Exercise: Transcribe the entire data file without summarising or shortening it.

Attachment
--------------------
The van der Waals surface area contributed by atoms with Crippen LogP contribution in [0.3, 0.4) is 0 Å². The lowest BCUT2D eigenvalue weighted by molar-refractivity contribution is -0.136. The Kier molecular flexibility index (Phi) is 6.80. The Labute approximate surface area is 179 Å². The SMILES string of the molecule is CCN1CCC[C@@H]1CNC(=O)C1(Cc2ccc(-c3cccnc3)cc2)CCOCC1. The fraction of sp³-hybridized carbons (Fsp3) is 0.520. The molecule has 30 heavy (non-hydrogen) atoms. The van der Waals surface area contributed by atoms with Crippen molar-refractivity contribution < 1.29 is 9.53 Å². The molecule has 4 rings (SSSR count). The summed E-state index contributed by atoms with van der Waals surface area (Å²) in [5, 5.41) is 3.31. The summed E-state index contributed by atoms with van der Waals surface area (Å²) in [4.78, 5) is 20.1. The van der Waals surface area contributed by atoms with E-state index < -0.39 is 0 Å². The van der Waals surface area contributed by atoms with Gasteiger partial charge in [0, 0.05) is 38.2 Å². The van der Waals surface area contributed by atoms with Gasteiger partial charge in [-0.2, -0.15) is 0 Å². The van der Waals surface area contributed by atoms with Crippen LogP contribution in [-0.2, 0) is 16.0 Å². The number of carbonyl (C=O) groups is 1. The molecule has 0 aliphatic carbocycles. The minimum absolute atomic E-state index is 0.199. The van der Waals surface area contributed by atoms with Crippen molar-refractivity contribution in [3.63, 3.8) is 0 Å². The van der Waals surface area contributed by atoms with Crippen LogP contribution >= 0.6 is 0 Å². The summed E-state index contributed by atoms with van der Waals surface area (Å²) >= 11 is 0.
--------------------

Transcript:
The van der Waals surface area contributed by atoms with Crippen LogP contribution in [0.3, 0.4) is 0 Å². The lowest BCUT2D eigenvalue weighted by molar-refractivity contribution is -0.136. The Kier molecular flexibility index (Phi) is 6.80. The Labute approximate surface area is 179 Å². The SMILES string of the molecule is CCN1CCC[C@@H]1CNC(=O)C1(Cc2ccc(-c3cccnc3)cc2)CCOCC1. The fraction of sp³-hybridized carbons (Fsp3) is 0.520. The molecule has 30 heavy (non-hydrogen) atoms. The van der Waals surface area contributed by atoms with Crippen molar-refractivity contribution < 1.29 is 9.53 Å². The molecule has 4 rings (SSSR count). The summed E-state index contributed by atoms with van der Waals surface area (Å²) in [5, 5.41) is 3.31. The summed E-state index contributed by atoms with van der Waals surface area (Å²) in [4.78, 5) is 20.1. The van der Waals surface area contributed by atoms with E-state index < -0.39 is 0 Å². The van der Waals surface area contributed by atoms with Gasteiger partial charge in [0, 0.05) is 38.2 Å². The van der Waals surface area contributed by atoms with Gasteiger partial charge in [-0.2, -0.15) is 0 Å². The van der Waals surface area contributed by atoms with Crippen LogP contribution in [-0.2, 0) is 16.0 Å². The number of carbonyl (C=O) groups is 1. The molecule has 0 aliphatic carbocycles. The minimum absolute atomic E-state index is 0.199. The van der Waals surface area contributed by atoms with Crippen molar-refractivity contribution in [3.63, 3.8) is 0 Å². The van der Waals surface area contributed by atoms with Crippen LogP contribution >= 0.6 is 0 Å². The summed E-state index contributed by atoms with van der Waals surface area (Å²) >= 11 is 0.